My mother-in-law is dying. Nearly ninety, she has congestive heart failure and diabetes. Her kidneys aren’t working properly. She cannot stand; she cannot sit up in bed without assistance. The doctors have recommended hospice care and pain management; there is no medical intervention that can restore her to health. Betty and her daughters, including my wife, must decide whether to accept the doctors’ advice. They know that the hospice decision probably means Betty will die very soon (perhaps with less pain and psychological distress). They also know that Betty will probably die very soon with or without hospice care.
Betty’s situation—and that of her family—is not unusual. Today, and every day, thousands of American families face the imminent death of a loved one. Someday I will die. Unless death comes suddenly by accident, criminal act, or natural disaster (the sort of thing that might garner a headline), the people who love me may have to make hard decisions about my care. Like Betty’s daughters, they will decide while experiencing grief.
What hope is there in the face of death? Specifically, what hope is there for the person who is dying?
Death puts stop to our ordinary projects. The “hope theory” and “hope therapy” promulgated by C.R. Snyder and his fellow psychologists are silent here. I intend no criticism of hope theory/therapy; I simply point out that Snyder’s theory focuses on ordinary projects in this life. There is no “pathway” around death; it puts a final block to all of one’s goals.
Tough minded naturalism tells us to take heed of the finality of death. There is no hope for those who die. The best one can “hope” for is to come to the end of one’s days without regret. Naturalism advises: live life as best you can now. It hardly needs saying that naturalists do not agree on what living well now entails. Epicureans and Stoics—and their philosophical descendants many centuries later—have opposing and plausible doctrines to preach. But they agree that personal hope does not reach further than the grave. An individual may hope that humanity or some portion of humanity might achieve some long term good, but she will never know if her hope is fulfilled or frustrated.
Certain religious and philosophical worldviews offer a kind of hope to the dying person. These views emphasize the solidarity of the human race. The dying person may believe, on these views, that she is one aspect of universal consciousness; after death she will be free of individual consciousness. On some accounts individual consciousness is an illusion anyway; we will be glad to abandon it. The dying person can hope for unity with the universal spirit. Of course, “universal spirit” will mean different things for different religions and different philosophers.
The monotheistic religions offer a more robust hope for the individual. The God of Abraham is a personal being (three persons according to Christianity) who knows each of us intimately. These religions teach that by the power of God a person may live after her death in some form or fashion.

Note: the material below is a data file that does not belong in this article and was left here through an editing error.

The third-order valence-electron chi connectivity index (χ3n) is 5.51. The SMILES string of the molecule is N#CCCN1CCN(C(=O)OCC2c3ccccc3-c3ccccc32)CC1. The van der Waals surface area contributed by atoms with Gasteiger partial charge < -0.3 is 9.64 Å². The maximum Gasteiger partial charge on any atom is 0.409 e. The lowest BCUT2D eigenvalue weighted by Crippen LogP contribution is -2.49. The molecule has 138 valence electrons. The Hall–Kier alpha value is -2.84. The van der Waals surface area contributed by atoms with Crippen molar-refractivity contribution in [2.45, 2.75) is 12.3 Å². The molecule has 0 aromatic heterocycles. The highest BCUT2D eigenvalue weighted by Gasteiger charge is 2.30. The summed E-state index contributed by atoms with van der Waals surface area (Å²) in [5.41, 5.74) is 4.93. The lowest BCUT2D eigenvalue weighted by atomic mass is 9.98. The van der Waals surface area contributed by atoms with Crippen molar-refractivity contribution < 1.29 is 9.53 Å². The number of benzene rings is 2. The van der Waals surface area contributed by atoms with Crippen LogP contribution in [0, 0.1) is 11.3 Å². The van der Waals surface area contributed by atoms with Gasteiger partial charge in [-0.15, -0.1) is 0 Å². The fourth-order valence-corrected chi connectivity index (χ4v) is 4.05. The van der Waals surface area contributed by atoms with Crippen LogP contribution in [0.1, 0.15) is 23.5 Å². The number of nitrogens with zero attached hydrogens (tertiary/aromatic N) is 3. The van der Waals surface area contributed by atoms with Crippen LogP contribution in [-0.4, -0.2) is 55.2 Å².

(Judaism, Christianity, and Islam also agree that God is just. What will God do with the wicked in an afterlife? Who are the wicked? How can a human being be justified before God? There are at least a dozen significantly different doctrines relating to divine judgment. I will ignore these questions and focus on the believer who hopes for an afterlife. I will assume that the believer has met whatever qualifications there are for a good afterlife.)
Betty is a Christian. Christian hope centers on the idea of resurrection. Every Easter we celebrate Jesus’ resurrection from the dead, and we believe that Jesus will raise from the dead those who believe in him. Betty can hope that some day she will have a new body. The New Testament somewhat mysteriously calls this a “spiritual body.” Paul uses a metaphor: just as the seed we sow in a field gives rise to a plant that seems very different from the seed, the body we “sow” in death gives rise to a body that will seem very different from the ones we are now. “The dead shall be raised and we shall be changed.”
There are at least three aspects to Christian hope. First, Betty hopes for a life after death in which she will still be Betty. That is, resurrection offers a personal hope, not an impersonal blending into the universal spirit. Second, Betty hopes to be changed. The resurrection body will not only be better than Betty’s worn-out body of the last few months; she hopes it will be better than her most active and healthy body (the body she had as a young mother, perhaps). Third, Christians also hope that we will be changed; that is, we hope for a changed community, the kingdom of God. Betty does not merely hope that the kingdom will come; she hopes to participate in it.
In Romans 14, Paul says that the kingdom of God is righteousness, peace, and joy in the Holy Spirit. He meant his words as a description of how life should be in a Christian fellowship here and now. Too often, we know, our churches are not exemplars of righteousness, peace, and joy. In hoping for the resurrection, we hope to live in a perfected community under God’s rule.